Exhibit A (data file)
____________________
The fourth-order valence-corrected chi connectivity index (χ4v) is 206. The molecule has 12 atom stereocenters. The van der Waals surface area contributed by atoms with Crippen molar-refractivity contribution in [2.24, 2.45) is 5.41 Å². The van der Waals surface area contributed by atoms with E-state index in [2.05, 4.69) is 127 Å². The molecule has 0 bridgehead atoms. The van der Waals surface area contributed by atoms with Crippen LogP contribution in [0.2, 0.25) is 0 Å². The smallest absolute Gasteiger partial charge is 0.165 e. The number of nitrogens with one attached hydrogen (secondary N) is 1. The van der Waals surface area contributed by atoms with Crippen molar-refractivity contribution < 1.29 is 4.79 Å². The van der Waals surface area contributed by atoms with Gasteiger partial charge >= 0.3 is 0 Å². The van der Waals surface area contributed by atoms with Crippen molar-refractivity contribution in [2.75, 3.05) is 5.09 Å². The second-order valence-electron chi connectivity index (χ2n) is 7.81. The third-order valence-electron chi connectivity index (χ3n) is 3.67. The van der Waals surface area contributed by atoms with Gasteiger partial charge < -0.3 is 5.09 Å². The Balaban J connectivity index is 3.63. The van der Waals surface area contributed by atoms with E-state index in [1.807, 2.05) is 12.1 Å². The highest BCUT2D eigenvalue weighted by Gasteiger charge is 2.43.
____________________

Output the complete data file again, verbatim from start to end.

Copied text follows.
The fourth-order valence-corrected chi connectivity index (χ4v) is 206. The molecule has 12 atom stereocenters. The van der Waals surface area contributed by atoms with Crippen molar-refractivity contribution in [2.24, 2.45) is 5.41 Å². The van der Waals surface area contributed by atoms with E-state index in [2.05, 4.69) is 127 Å². The molecule has 0 bridgehead atoms. The van der Waals surface area contributed by atoms with Crippen LogP contribution in [0.2, 0.25) is 0 Å². The smallest absolute Gasteiger partial charge is 0.165 e. The number of nitrogens with one attached hydrogen (secondary N) is 1. The van der Waals surface area contributed by atoms with Crippen molar-refractivity contribution < 1.29 is 4.79 Å². The van der Waals surface area contributed by atoms with Gasteiger partial charge >= 0.3 is 0 Å². The van der Waals surface area contributed by atoms with Crippen molar-refractivity contribution in [2.75, 3.05) is 5.09 Å². The second-order valence-electron chi connectivity index (χ2n) is 7.81. The third-order valence-electron chi connectivity index (χ3n) is 3.67. The van der Waals surface area contributed by atoms with Gasteiger partial charge < -0.3 is 5.09 Å². The Balaban J connectivity index is 3.63. The van der Waals surface area contributed by atoms with E-state index in [1.807, 2.05) is 12.1 Å². The highest BCUT2D eigenvalue weighted by Gasteiger charge is 2.43.